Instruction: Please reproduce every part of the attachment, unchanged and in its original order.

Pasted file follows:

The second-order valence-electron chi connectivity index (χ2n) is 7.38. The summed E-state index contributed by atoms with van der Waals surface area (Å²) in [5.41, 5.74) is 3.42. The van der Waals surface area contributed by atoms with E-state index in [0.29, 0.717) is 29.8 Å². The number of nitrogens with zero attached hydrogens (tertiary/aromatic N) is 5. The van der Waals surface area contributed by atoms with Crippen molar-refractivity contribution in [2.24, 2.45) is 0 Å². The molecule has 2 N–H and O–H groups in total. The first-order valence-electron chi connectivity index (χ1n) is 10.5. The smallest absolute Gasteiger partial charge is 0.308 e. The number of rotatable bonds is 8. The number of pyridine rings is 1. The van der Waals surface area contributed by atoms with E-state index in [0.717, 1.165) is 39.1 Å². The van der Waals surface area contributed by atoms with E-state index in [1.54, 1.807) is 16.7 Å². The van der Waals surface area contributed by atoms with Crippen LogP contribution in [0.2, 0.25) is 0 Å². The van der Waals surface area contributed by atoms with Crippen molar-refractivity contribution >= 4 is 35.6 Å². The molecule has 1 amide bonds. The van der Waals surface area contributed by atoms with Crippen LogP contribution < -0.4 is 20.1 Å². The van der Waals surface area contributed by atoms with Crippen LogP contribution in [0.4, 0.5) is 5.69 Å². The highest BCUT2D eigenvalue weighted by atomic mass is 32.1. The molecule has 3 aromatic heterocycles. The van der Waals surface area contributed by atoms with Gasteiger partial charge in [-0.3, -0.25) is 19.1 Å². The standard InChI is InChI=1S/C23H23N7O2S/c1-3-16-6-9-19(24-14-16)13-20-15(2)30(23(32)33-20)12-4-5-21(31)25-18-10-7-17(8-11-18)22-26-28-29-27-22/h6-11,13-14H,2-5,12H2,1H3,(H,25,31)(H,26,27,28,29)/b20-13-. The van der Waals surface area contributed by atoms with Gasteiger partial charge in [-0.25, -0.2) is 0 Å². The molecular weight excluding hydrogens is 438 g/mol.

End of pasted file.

The second-order valence-electron chi connectivity index (χ2n) is 7.38. The summed E-state index contributed by atoms with van der Waals surface area (Å²) in [5.41, 5.74) is 3.42. The van der Waals surface area contributed by atoms with E-state index in [0.29, 0.717) is 29.8 Å². The number of nitrogens with zero attached hydrogens (tertiary/aromatic N) is 5. The van der Waals surface area contributed by atoms with Crippen molar-refractivity contribution in [2.24, 2.45) is 0 Å². The molecule has 2 N–H and O–H groups in total. The first-order valence-electron chi connectivity index (χ1n) is 10.5. The smallest absolute Gasteiger partial charge is 0.308 e. The number of rotatable bonds is 8. The number of pyridine rings is 1. The van der Waals surface area contributed by atoms with E-state index in [0.717, 1.165) is 39.1 Å². The van der Waals surface area contributed by atoms with E-state index in [1.54, 1.807) is 16.7 Å². The van der Waals surface area contributed by atoms with Crippen LogP contribution in [0.2, 0.25) is 0 Å². The van der Waals surface area contributed by atoms with Crippen molar-refractivity contribution >= 4 is 35.6 Å². The molecule has 1 amide bonds. The van der Waals surface area contributed by atoms with Crippen LogP contribution < -0.4 is 20.1 Å². The van der Waals surface area contributed by atoms with Crippen LogP contribution in [0.4, 0.5) is 5.69 Å². The highest BCUT2D eigenvalue weighted by atomic mass is 32.1. The molecule has 3 aromatic heterocycles. The van der Waals surface area contributed by atoms with Gasteiger partial charge in [-0.3, -0.25) is 19.1 Å². The standard InChI is InChI=1S/C23H23N7O2S/c1-3-16-6-9-19(24-14-16)13-20-15(2)30(23(32)33-20)12-4-5-21(31)25-18-10-7-17(8-11-18)22-26-28-29-27-22/h6-11,13-14H,2-5,12H2,1H3,(H,25,31)(H,26,27,28,29)/b20-13-. The van der Waals surface area contributed by atoms with Gasteiger partial charge in [-0.25, -0.2) is 0 Å². The molecular weight excluding hydrogens is 438 g/mol.